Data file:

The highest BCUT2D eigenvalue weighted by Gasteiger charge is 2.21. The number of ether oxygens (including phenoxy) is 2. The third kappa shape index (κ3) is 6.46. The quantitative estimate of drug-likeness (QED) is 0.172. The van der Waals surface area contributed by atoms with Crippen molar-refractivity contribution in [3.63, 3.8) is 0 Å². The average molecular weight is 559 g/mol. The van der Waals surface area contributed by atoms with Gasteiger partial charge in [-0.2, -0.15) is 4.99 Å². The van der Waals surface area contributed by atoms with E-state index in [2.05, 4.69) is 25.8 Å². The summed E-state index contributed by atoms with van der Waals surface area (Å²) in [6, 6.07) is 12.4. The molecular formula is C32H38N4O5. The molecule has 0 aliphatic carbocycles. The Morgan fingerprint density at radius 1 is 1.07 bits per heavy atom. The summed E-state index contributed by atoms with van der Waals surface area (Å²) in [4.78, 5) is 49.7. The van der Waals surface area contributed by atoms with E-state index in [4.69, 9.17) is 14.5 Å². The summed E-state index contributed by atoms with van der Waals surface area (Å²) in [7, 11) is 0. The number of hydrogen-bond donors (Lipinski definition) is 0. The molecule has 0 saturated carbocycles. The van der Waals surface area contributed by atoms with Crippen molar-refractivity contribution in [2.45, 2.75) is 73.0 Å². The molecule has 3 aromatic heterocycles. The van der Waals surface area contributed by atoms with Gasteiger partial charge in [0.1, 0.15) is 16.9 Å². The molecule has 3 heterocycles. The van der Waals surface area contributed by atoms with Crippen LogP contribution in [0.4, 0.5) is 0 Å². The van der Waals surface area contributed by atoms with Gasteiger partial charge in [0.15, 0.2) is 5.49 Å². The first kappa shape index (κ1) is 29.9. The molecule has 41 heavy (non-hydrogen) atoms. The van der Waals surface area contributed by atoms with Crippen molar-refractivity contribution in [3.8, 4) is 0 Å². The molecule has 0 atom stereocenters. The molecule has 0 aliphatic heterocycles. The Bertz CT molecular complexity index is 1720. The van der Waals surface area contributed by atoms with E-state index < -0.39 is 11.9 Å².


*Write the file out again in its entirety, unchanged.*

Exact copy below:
The highest BCUT2D eigenvalue weighted by Gasteiger charge is 2.21. The number of ether oxygens (including phenoxy) is 2. The third kappa shape index (κ3) is 6.46. The quantitative estimate of drug-likeness (QED) is 0.172. The van der Waals surface area contributed by atoms with Crippen molar-refractivity contribution in [3.63, 3.8) is 0 Å². The average molecular weight is 559 g/mol. The van der Waals surface area contributed by atoms with Gasteiger partial charge in [-0.2, -0.15) is 4.99 Å². The van der Waals surface area contributed by atoms with E-state index in [2.05, 4.69) is 25.8 Å². The summed E-state index contributed by atoms with van der Waals surface area (Å²) in [6, 6.07) is 12.4. The molecular formula is C32H38N4O5. The molecule has 0 aliphatic carbocycles. The Morgan fingerprint density at radius 1 is 1.07 bits per heavy atom. The summed E-state index contributed by atoms with van der Waals surface area (Å²) in [4.78, 5) is 49.7. The van der Waals surface area contributed by atoms with E-state index in [4.69, 9.17) is 14.5 Å². The summed E-state index contributed by atoms with van der Waals surface area (Å²) in [7, 11) is 0. The number of hydrogen-bond donors (Lipinski definition) is 0. The molecule has 0 saturated carbocycles. The van der Waals surface area contributed by atoms with Crippen molar-refractivity contribution in [2.45, 2.75) is 73.0 Å². The molecule has 3 aromatic heterocycles. The van der Waals surface area contributed by atoms with Gasteiger partial charge in [0.1, 0.15) is 16.9 Å². The molecule has 3 heterocycles. The van der Waals surface area contributed by atoms with Crippen LogP contribution in [0.4, 0.5) is 0 Å². The van der Waals surface area contributed by atoms with Gasteiger partial charge in [0.15, 0.2) is 5.49 Å². The first kappa shape index (κ1) is 29.9. The molecule has 41 heavy (non-hydrogen) atoms. The van der Waals surface area contributed by atoms with Crippen molar-refractivity contribution in [3.8, 4) is 0 Å². The molecule has 0 atom stereocenters. The molecule has 0 aliphatic heterocycles. The Bertz CT molecular complexity index is 1720. The van der Waals surface area contributed by atoms with E-state index < -0.39 is 11.9 Å².